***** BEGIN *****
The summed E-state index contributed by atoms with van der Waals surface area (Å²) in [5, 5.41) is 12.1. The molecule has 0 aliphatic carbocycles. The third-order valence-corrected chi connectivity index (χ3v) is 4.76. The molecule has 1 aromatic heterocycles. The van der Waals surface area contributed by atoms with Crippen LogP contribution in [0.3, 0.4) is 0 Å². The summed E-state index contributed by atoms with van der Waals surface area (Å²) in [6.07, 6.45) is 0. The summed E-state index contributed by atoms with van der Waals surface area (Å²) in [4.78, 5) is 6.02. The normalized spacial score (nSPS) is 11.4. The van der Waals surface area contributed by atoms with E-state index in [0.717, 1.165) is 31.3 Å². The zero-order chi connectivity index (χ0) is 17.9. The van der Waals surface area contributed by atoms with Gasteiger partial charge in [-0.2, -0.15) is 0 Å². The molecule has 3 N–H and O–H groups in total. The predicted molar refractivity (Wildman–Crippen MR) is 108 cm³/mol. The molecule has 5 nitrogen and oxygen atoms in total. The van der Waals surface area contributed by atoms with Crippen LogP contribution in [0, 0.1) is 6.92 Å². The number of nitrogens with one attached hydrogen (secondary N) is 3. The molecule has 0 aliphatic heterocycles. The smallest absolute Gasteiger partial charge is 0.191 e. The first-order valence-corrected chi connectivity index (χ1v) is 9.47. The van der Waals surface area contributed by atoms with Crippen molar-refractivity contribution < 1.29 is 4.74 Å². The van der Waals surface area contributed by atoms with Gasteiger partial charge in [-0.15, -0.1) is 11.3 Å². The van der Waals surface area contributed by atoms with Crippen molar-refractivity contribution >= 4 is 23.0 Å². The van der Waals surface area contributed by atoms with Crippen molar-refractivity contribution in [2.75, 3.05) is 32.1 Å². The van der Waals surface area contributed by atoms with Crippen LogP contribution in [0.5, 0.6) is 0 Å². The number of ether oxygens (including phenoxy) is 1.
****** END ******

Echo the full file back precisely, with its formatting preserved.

The summed E-state index contributed by atoms with van der Waals surface area (Å²) in [5, 5.41) is 12.1. The molecule has 0 aliphatic carbocycles. The third-order valence-corrected chi connectivity index (χ3v) is 4.76. The molecule has 1 aromatic heterocycles. The van der Waals surface area contributed by atoms with Crippen LogP contribution in [0.3, 0.4) is 0 Å². The summed E-state index contributed by atoms with van der Waals surface area (Å²) in [6.07, 6.45) is 0. The summed E-state index contributed by atoms with van der Waals surface area (Å²) in [4.78, 5) is 6.02. The normalized spacial score (nSPS) is 11.4. The van der Waals surface area contributed by atoms with E-state index in [0.717, 1.165) is 31.3 Å². The zero-order chi connectivity index (χ0) is 17.9. The van der Waals surface area contributed by atoms with Gasteiger partial charge in [-0.2, -0.15) is 0 Å². The molecule has 3 N–H and O–H groups in total. The predicted molar refractivity (Wildman–Crippen MR) is 108 cm³/mol. The molecule has 5 nitrogen and oxygen atoms in total. The van der Waals surface area contributed by atoms with Crippen LogP contribution in [0, 0.1) is 6.92 Å². The number of nitrogens with one attached hydrogen (secondary N) is 3. The molecule has 0 aliphatic heterocycles. The smallest absolute Gasteiger partial charge is 0.191 e. The first-order valence-corrected chi connectivity index (χ1v) is 9.47. The van der Waals surface area contributed by atoms with Crippen molar-refractivity contribution < 1.29 is 4.74 Å². The van der Waals surface area contributed by atoms with Gasteiger partial charge in [-0.15, -0.1) is 11.3 Å². The van der Waals surface area contributed by atoms with Crippen molar-refractivity contribution >= 4 is 23.0 Å². The van der Waals surface area contributed by atoms with Crippen molar-refractivity contribution in [2.75, 3.05) is 32.1 Å². The van der Waals surface area contributed by atoms with Crippen LogP contribution in [0.5, 0.6) is 0 Å². The number of ether oxygens (including phenoxy) is 1.